Tennessee distillers unite to form guild

(WBIR-Pigeon Forge) It's T-minus two months until the state's newest distillery opens in Sevier County.

"Several of us have done some homebrewing, some homebrewing beer experience, and this is the natural next step," Keener Shanton, a distiller for the newly-formed Old Forge Distillery said Sunday.

Over the last several weeks, contractors have turned the a former antique shop in Pigeon Forge into a business where another old-time item: moonshine, will be the big seller.

"Spent a lot of time and money to put together," project manager Kris Tatum said.

Old Forge Distillery, with licensing ready, will be one of the first members of the Tennessee Distillers' Guild, which held its first meeting last week in Nashville. More than half of the state's known 20 distilleries will be part of the network, designed to teach other moonshine and whiskey makers how to expand on their craft.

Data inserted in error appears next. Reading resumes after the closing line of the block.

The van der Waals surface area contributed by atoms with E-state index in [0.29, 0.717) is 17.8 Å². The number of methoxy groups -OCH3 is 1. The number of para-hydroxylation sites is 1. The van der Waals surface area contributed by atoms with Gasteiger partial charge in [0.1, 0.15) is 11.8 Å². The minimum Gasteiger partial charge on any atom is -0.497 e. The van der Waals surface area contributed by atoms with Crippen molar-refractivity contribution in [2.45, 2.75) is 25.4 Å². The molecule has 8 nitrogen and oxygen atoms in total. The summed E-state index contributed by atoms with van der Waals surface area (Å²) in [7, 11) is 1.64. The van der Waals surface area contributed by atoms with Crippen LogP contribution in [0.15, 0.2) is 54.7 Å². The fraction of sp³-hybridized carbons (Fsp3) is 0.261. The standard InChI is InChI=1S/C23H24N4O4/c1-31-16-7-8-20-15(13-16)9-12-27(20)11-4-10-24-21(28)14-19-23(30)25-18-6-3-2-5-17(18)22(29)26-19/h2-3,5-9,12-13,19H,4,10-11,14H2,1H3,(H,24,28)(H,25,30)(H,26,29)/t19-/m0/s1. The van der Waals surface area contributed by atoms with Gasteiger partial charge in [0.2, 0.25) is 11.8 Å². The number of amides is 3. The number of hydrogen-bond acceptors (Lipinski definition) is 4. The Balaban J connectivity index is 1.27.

"We can move forward to promote the Tennessee whiskey as well as the moonshine in the area, and the craft that it is and promote it across this state," Tatum added. "It allows us to be a brotherhood and share ideas and share issues that we have, and it increases the knowledge about the craft about whiskey -- about Tennessee whiskey specifically."

A goal of the guild is to eventually build a 'whiskey trail' of sorts in Tennessee, similar to a marketed 'bourbon trail' in Kentucky.

"The beauty we all see is the new legislation we can make it generations longer..." Tatum said.

The industry, new in legality, old in controversy, is gathering steam as more people jump aboard the future of the guild.

"There's a whole big other part of this that I'm going to have to be familiar with before I can make this machine run here," Shanton said.


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